I seem to remember that originally, the idea with Hulabee was that you could purchase a game online and then download each chapter. Are you still interested in adopting that approach?
Yes, very much so. The realities of the Internet has slowed that down a little and we've produced the games as CD-ROM's but I am a huge believer that all software will be purchased on the Internet at some point.
People seem to be trying a similar method with adventure gaming these days by making smaller games that are downloadable, so you can avoid the publisher all together. Do you think this has potential for keeping the old fashion point-and-click graphic adventures alive?
You never avoid the publisher, you just become the publisher. That is a common misconception of developers. But to answer your questions, I think there is a big market of "normal" people for adventure games. They need slightly different stories and puzzles, but people love stories and not everyone like reflex games, and believe it or not, most people find 3D confusing.
In designing some of your legendary adventure games, how would you describe the puzzle-making process? How do you devise the often intricate methods used to get just one object?
Well, in the transition from more adult adventures into children’s entertainment, how has that puzzle-making process changed? Is it harder to get inside the mind of an eight year old player?
You have to make the puzzles simple and involve only a few steps. We call it puzzle levels. In Monkey Island you have 5 or 6 puzzle levels, in Moop and Dreadly you have 2 or 3. You need to play to be able to hold the whole puzzle chain in their heads at one time.
Let’s talk a little bit about some of your legendary computer games. Can you tell us a little bit about your work on Monkey Island 1? Were you at all worried about the genre - seeing as nobody had told a decent (and funny) pirate story in years?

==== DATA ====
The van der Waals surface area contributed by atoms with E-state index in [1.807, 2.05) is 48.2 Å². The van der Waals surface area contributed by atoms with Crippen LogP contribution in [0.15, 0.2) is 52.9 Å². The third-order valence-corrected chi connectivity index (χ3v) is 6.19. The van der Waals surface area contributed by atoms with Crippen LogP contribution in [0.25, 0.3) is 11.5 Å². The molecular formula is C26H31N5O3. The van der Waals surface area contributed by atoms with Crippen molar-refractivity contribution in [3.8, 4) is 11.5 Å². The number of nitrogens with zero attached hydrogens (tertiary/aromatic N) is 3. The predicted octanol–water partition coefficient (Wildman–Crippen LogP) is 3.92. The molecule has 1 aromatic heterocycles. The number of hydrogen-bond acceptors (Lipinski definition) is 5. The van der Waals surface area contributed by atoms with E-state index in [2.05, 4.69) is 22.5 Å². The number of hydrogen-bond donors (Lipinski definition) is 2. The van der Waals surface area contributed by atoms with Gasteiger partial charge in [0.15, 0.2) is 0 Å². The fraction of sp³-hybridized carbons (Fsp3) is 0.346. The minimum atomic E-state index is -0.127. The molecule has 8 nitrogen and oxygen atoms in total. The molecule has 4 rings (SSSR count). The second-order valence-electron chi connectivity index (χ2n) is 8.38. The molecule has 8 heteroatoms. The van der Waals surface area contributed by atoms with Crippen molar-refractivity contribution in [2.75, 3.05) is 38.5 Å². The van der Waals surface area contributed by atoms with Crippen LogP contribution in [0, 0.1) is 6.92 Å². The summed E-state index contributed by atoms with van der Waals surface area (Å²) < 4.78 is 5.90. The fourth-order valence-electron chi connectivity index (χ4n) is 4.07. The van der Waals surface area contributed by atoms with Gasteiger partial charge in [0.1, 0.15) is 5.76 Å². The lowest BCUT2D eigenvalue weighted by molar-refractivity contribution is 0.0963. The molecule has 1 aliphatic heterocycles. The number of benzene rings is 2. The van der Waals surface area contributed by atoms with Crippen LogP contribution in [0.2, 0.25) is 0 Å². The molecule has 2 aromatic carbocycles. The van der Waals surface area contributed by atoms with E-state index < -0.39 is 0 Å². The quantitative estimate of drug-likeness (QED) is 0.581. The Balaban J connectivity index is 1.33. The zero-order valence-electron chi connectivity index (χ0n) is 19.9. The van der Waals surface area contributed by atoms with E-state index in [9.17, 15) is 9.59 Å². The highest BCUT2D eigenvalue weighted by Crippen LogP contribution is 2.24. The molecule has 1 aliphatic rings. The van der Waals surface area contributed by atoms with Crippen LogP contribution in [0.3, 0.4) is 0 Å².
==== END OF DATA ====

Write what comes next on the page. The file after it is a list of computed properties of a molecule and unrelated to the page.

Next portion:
I chose pirates because it was close to fantasy but there were no elves. Or if there were elves, the pirates would have killed them.
When Monkey Island started production, was it easier to make knowing what the public had liked in the original and then catering to that taste?
I assume you're talking about MI2. (Oops. - Ed.) The fact is we started on MI2 before MI1 had really gotten out into the market, so we didn't have much feedback at all. We just took what we liked and started designing.
In terms of programming and design, how did Monkey Island 2 differ from its original? Did changes in technology make the game-making process more difficult?
The biggest change in technology was being able to use 256 color backgrounds rather then dithered 16 color ones (gads that was a long time ago). Not much else changed between MI1 and MI2. We had a little more space due to 3 1/4 inch floppies being the norm, and that was nice as well.
Okay, I’ve gotten a lot of requests and bribes to ask this question, so here it goes… in MI2... what is up with that ending?
See my previous answer. I had a plan. Monkey Island 3a. Write your congressman.
Off the top of your head, can you think of any jokes or unused ideas that for some reason (deadlines, etc.) never made it into the Monkey Island games?
There was a gag with Wally being eaten by a shark. I don't remember all the details except it was pure genius. Or at least it seemed that way at two in the morning.
Have you played Escape From Monkey Island yet, and if so, what did you think about it?
I played MI3 and though it was very good. Not the story I had planned, but funny and well done. I have not played MI4.
You’ve mentioned many times before that you had a story for your own Monkey Island 3 in your head. I’m not going to ask you tell it here (but if you want to, I wouldn’t stop you!) However, do you think you ever will tell fans what you had in mind? Or is that a secret never to be revealed?
See my previous answer.
What can we expect in future projects from Ron Gilbert?
More games for kids and maybe an adventure game for adults. Hummm...
What would be an ideal project that you’d like to work on before the end of your career? Any specific goals?
A hilarious episodic adventure game for adults that finally drives a stake though the heart of Quake.
And finally, do you ever get sick of people asking you Monkey Island questions in interviews?
Sick of it? No. Amazed that anyone still cares? Yes.
Many thanks for Ron Gilbert for taking the time from his debugging duties to answer our questions. And don't forget to check out Hulabee.com!